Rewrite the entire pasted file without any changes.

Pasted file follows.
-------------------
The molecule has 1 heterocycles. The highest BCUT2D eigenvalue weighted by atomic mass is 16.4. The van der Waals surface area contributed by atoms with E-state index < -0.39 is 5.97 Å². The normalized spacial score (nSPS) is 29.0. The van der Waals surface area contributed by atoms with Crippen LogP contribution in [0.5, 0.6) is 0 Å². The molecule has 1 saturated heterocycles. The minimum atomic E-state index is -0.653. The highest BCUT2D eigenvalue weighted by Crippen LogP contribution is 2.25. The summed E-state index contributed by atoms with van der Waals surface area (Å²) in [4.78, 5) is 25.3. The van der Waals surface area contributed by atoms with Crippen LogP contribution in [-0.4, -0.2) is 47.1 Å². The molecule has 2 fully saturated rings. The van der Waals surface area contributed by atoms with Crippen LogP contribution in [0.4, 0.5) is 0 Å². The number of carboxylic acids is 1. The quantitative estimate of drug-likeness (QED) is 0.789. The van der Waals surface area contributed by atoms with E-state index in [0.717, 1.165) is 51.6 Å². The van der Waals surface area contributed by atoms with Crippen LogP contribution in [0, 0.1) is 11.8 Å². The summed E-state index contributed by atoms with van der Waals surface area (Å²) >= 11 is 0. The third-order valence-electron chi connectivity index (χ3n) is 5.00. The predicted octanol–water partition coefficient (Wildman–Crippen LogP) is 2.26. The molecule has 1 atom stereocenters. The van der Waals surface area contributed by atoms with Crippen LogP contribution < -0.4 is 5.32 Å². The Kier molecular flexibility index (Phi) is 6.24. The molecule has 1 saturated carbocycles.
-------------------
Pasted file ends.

The molecule has 1 heterocycles. The highest BCUT2D eigenvalue weighted by atomic mass is 16.4. The van der Waals surface area contributed by atoms with E-state index < -0.39 is 5.97 Å². The normalized spacial score (nSPS) is 29.0. The van der Waals surface area contributed by atoms with Crippen LogP contribution in [0.5, 0.6) is 0 Å². The molecule has 1 saturated heterocycles. The minimum atomic E-state index is -0.653. The highest BCUT2D eigenvalue weighted by Crippen LogP contribution is 2.25. The summed E-state index contributed by atoms with van der Waals surface area (Å²) in [4.78, 5) is 25.3. The van der Waals surface area contributed by atoms with Crippen LogP contribution in [-0.4, -0.2) is 47.1 Å². The molecule has 2 fully saturated rings. The van der Waals surface area contributed by atoms with Crippen LogP contribution in [0.4, 0.5) is 0 Å². The number of carboxylic acids is 1. The quantitative estimate of drug-likeness (QED) is 0.789. The van der Waals surface area contributed by atoms with E-state index in [0.717, 1.165) is 51.6 Å². The van der Waals surface area contributed by atoms with Crippen LogP contribution in [0, 0.1) is 11.8 Å². The summed E-state index contributed by atoms with van der Waals surface area (Å²) >= 11 is 0. The third-order valence-electron chi connectivity index (χ3n) is 5.00. The predicted octanol–water partition coefficient (Wildman–Crippen LogP) is 2.26. The molecule has 1 atom stereocenters. The van der Waals surface area contributed by atoms with Crippen LogP contribution < -0.4 is 5.32 Å². The Kier molecular flexibility index (Phi) is 6.24. The molecule has 1 saturated carbocycles.